In news that should surprise no one, it looks like expansion of the College Football Playoff is coming. What might surprise some, myself included, is that rather than increasing the field incrementally, the idea with the most traction right now would grow the field from the current 4 teams up to 12. But when you get back to the factor that drives all decision-making in college football ($$$), it’s probably not that surprising.
Below is a mix of what is being reported and my own thoughts:
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It’s all about the money.
The 12-team field would consist of the 6 highest ranked conference champions and six at-large teams, presumably the six highest ranked teams by the committee that are not among the prior mentioned teams. There are no automatic bids for any conference, nor is there any limit to how many teams a conference can have in the field. The top four seeded teams would be the four highest ranked conference champions and would receive a bye in the “first round.” The others would be seeded 5-12 based on their final CFP ranking.
It’s all about the money.
The SEC is said to be the biggest driver in the push to 12. That makes sense, as they stand to be one of the biggest winners in this format (see below). They don’t want a decrease in at-large bids from the current 4, which expansion to 6 or 8 teams might do if those deals were also to include the advent of automatic bids.
The first round games would be played at the home stadiums of the 5-8 seeds. The quarter and semifinal games would be incorporated with existing bowl games. Which ones are as yet undetermined, a detail that would probably get worked out after expansion is finalized. The championship game will still be separate from the bowls and held at a neutral site.
For those who are not fans of players eyeing the NFL draft increasingly opting not to play in meaningless bowl games, the addition of more meaningful games should result in a decrease in that trend.
With that, here are my winners and losers should this proposed expansion become reality.
SEC – With 6 at large bids up for grabs, plus conference champions, it’s not at all improbable that more than 1/3 of the field could be SEC teams. (I’ll get in to this in another entry)
Pac-12 – Their incoming commissioner, George Kliavkoff, made no secret in his introductory presser that he’d be pushing for expansion. No Power Five conference has been left out of the current 4-team field more than the Pac-12. Their champion would not be guaranteed a spot in the field, but the odds will be significantly better they’ll have at least one entrant per season.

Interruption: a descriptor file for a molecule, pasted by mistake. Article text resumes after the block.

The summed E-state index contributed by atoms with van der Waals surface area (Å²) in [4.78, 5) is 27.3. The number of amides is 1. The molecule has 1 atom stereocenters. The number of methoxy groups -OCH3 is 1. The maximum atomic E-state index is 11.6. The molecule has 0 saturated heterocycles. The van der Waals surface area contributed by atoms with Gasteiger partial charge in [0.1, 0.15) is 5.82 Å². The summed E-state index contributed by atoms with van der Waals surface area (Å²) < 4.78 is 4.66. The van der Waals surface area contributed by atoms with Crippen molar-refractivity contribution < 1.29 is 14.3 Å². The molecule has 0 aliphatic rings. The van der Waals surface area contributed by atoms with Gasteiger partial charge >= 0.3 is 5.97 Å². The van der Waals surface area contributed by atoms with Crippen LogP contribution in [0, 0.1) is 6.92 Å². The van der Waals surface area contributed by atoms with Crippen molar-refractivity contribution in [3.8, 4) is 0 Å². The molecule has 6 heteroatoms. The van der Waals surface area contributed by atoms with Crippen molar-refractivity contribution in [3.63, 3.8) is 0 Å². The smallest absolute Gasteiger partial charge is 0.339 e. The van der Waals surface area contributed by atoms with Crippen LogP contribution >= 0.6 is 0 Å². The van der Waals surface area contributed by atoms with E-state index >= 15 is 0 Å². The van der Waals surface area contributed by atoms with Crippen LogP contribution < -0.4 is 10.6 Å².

Notre Dame – With their one-year experiment in a conference over, the Irish will go back to fighting for a Playoff spot as an independent. Since they are not in a conference, there will not be a path for them to claim a 1-4 seed. But like the Pac-12, their odds significantly improve as far as simply getting in, so this is a net win for them that probably ensures they can continue as an independent.
Group of Five – They probably won’t be huge winners in this format. They will still get less money and less opportunities than their P5 brethren, and would still prefer a 16-team format. But under this proposal at least one of their members will be guaranteed a chance to play for the title every year. That’s more than they have now, so it’s a win.
Schools – It’s all about the money
ESPN – It’s all about the money
Players – All we hear about is that the well-being of student athletes is the #1 priority. Under this Playoff system, with no other alterations to the rest of the season schedule, a team could potentially end up playing a 17-game season with one bye week, and little or no break in December (exams, anyone?). I fail to see how any of this benefits the well-being of the players.
Bowl Games – Six games will be incorporated into the quarter and semifinal rounds. I’d wager it will be the current New Year’s Six bowls, though there are a lot of details that have to be ironed out, like the Rose Bowl’s insistence on being played January 1st (or 2nd if the 1st is a Sunday). That could be a limiting factor. Non-Playoff bowls will probably not see much effect….some of their games will be interesting matchups, while most are filler content for ESPN.
Regular Season – During the BCS-era, the biggest argument against a 4-team Playoff was that it would devalue the regular season. I don’t think that happened. Those same naysayers will argue against more expansion. Personally, I still don’t think they will have a valid point. There will always be crucial regular season games in which teams are jockeying for the final spot or two in the field; it will simply be spots 11-12 instead of 3-4. And spots 3-4 will still have a lot of appeal worth playing for, since they will likely include a bye and week of rest. And since the seeding places a premium on winning your conference, that will still keep the regular season relevant.
Fans – Let’s face it, with a few notable exceptions, most of the CFP games since its 2014 inception have been duds. Especially the semifinals. Even with 3x the current field, we are still likely to end up with Alabama, Clemson, Ohio State and Oklahoma left standing at the end more often than not. There is no easy solution to achieving more parity in college football, if that is what you desire, and tripling the Playoff field is certain not to get you there. But, exciting or snooze-fest, we will have more meaningful games to watch and analyze at the end of the season.
It’s all about the money.
College Football Analyst
Mike is a Baltimore native living in Portland, OR since 2007. He currently runs his own business specializing in video production and online marketing. Prior to that he was a legal technology consultant, worked for 9 years at Johns Hopkins University and served 6 years in the Air Force. He also enjoys travel, food, beer, and is a volunteer at the Oregon Humane Society.